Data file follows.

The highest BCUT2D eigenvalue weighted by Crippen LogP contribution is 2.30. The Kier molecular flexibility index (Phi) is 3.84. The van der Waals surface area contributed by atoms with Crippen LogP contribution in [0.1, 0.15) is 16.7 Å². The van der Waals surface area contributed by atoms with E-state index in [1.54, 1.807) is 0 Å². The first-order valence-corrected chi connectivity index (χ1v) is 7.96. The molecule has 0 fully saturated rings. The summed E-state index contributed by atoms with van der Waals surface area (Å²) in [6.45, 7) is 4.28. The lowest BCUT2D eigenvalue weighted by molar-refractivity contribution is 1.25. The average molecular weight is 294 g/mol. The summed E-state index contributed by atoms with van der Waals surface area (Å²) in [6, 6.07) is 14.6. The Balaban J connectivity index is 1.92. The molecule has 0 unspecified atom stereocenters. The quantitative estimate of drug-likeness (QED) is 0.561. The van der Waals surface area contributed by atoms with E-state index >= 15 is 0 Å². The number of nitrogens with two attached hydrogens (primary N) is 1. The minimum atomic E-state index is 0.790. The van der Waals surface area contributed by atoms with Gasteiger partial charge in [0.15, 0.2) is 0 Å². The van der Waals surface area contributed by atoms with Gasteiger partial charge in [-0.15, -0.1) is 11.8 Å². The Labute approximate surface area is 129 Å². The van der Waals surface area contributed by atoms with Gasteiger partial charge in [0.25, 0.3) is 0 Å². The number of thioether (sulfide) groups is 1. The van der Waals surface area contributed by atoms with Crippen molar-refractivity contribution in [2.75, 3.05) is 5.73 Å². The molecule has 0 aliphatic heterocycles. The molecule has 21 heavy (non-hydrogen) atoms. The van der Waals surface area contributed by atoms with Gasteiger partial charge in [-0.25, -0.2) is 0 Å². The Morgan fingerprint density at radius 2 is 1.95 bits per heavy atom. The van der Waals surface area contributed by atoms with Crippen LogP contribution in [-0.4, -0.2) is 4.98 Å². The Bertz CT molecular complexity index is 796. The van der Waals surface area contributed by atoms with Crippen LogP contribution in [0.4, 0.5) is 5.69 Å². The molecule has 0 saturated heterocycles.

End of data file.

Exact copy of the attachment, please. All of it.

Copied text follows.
The highest BCUT2D eigenvalue weighted by Crippen LogP contribution is 2.30. The Kier molecular flexibility index (Phi) is 3.84. The van der Waals surface area contributed by atoms with Crippen LogP contribution in [0.1, 0.15) is 16.7 Å². The van der Waals surface area contributed by atoms with E-state index in [1.54, 1.807) is 0 Å². The first-order valence-corrected chi connectivity index (χ1v) is 7.96. The molecule has 0 fully saturated rings. The summed E-state index contributed by atoms with van der Waals surface area (Å²) in [6.45, 7) is 4.28. The lowest BCUT2D eigenvalue weighted by molar-refractivity contribution is 1.25. The average molecular weight is 294 g/mol. The summed E-state index contributed by atoms with van der Waals surface area (Å²) in [6, 6.07) is 14.6. The Balaban J connectivity index is 1.92. The molecule has 0 unspecified atom stereocenters. The quantitative estimate of drug-likeness (QED) is 0.561. The van der Waals surface area contributed by atoms with E-state index >= 15 is 0 Å². The number of nitrogens with two attached hydrogens (primary N) is 1. The minimum atomic E-state index is 0.790. The van der Waals surface area contributed by atoms with Gasteiger partial charge in [0.15, 0.2) is 0 Å². The van der Waals surface area contributed by atoms with Gasteiger partial charge in [-0.15, -0.1) is 11.8 Å². The Labute approximate surface area is 129 Å². The van der Waals surface area contributed by atoms with Gasteiger partial charge in [0.25, 0.3) is 0 Å². The number of thioether (sulfide) groups is 1. The van der Waals surface area contributed by atoms with Crippen molar-refractivity contribution in [2.75, 3.05) is 5.73 Å². The molecule has 0 aliphatic heterocycles. The molecule has 21 heavy (non-hydrogen) atoms. The van der Waals surface area contributed by atoms with Gasteiger partial charge in [-0.25, -0.2) is 0 Å². The Morgan fingerprint density at radius 2 is 1.95 bits per heavy atom. The van der Waals surface area contributed by atoms with Crippen LogP contribution in [-0.4, -0.2) is 4.98 Å². The Bertz CT molecular complexity index is 796. The van der Waals surface area contributed by atoms with Crippen LogP contribution in [0.4, 0.5) is 5.69 Å². The molecule has 0 saturated heterocycles.